The British government, however, had resolved to adopt this last mentioned plan, whether it received my concurrence or not, upon a presumption, that it would be more acceptable to us, and, perhaps, too, under the idea, that it was more defensible than their original scheme; and the purpose of Mr. Canning's note is merely to signify to me,

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in a manner as friendly and respectful as possible to the United States, their intention to propose it to parliament. One object of all this is, certainly, to conciliate us, although it may be another, to free their system, as far as they can, from ihe disadvantage of one of the formidable reproaches which their opponents cast upon it. But the wise and magnanimous course would be, at once to tread back their steps upon the whole of this ill-judged measure, instead of relying upon small and unsubstantial modifications, which neither produce an effect upon its character and principle, nor mitigate the severity of its practical consequences. I might, if I thought it advisable, take the occasion, which Mr. Canning's note undoubtedly furnishes, to press upon him, once more, the policy, as well as the justice of such a course; but I believe it, under all circumstances, to be more prudent to wait for your instructions, which must, I think, be very soon received.

I have already had the honour to send you two copies of the resolutions moved in the house of commons by the chancellor of the exchequer, as tables of export duties, to which their bill should refer. I have enclosed in another letter, with which this will be accompanied, a copy of the bill itself, which will, however, undergo several alterations. These will be found to be explained (as far as I am acquainted with them) in the letter above mentioned. I have the honour to be, &c.

WILLIAM PINKNEY. Hon. James Madison, Sec'ry of State.

Mr. Canning to Mr. Pinkney. Foreign Office, February 22,

1808. Sir, I have already had the honour of assuring you in conversation, of the disposition which is felt by the British government, to give due weight to the observations which you have made to me, respecting the unfavourable imprese sion likely (in your opinion) to be excited in the United States, by the duty proposed to be levied upon cotton, destined for the use of the enemy, but brought into the ports of this country, conformably to the tenour of the orders of council of the 11th of November last.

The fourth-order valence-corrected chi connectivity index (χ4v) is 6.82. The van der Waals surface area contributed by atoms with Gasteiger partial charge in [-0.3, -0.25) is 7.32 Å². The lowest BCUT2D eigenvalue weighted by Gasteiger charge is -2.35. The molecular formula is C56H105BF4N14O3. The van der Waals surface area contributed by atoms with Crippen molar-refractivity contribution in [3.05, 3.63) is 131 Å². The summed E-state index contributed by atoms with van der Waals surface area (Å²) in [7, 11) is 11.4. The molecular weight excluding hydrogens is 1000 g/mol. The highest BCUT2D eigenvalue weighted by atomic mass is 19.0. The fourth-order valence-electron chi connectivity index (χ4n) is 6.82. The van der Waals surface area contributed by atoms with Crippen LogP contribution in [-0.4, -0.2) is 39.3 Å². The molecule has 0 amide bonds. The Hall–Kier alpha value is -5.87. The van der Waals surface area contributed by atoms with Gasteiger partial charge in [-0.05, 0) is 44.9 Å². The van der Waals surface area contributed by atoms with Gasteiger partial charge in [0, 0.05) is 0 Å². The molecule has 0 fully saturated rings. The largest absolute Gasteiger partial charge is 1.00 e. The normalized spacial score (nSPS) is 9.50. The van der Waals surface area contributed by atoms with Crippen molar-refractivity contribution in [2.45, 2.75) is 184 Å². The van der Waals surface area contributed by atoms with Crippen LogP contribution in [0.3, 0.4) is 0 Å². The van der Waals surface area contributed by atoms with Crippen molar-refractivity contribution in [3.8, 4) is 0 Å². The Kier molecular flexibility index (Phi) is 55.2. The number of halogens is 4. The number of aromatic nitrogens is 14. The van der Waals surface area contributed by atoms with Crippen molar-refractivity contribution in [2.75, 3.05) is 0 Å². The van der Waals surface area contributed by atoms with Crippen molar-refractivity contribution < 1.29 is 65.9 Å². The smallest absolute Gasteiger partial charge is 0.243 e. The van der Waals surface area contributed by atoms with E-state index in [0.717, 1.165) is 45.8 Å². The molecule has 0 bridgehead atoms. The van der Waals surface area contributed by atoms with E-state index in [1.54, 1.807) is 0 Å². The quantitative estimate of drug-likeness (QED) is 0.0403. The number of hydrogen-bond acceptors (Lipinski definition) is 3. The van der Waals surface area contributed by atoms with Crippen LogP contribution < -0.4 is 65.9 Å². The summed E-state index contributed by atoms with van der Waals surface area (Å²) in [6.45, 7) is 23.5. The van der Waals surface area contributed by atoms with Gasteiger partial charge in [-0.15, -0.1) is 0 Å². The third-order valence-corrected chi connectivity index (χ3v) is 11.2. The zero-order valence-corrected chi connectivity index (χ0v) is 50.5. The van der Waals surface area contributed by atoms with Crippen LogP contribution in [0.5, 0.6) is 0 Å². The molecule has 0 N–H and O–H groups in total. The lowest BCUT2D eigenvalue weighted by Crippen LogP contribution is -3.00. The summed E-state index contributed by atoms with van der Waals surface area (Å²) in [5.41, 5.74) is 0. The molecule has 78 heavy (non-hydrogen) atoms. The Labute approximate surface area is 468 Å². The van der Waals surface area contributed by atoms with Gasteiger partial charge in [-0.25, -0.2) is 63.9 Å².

You are already apprized, that the principle, upon which the whole of this measure has been framed, is that of re



fusing to the enemy those advantages of commerce which he has forbidden to this country.

The simple method of enforcing this system of retaliation, would have been to follow the example of the enemy, by prohibiting altogether all commercial intercourse between him and other states..

It was from considerations of indulgence to neutral trade, that the more mitigated measure of permitting intercourse under the restraints and regulations of a duty, in transitu, was adopted; and being adopted with this view, it was not immediately felt by the British government, that there might be a distinction taken by neutral states, with respect to articles the produce of their own soil, and that while the commutation of prohibition into duty was acknowledged as an indulgence, when applied to articles of foreign commerce, of which they were only the carriers, it might be considered as an invidious imposition when applied to their own productions.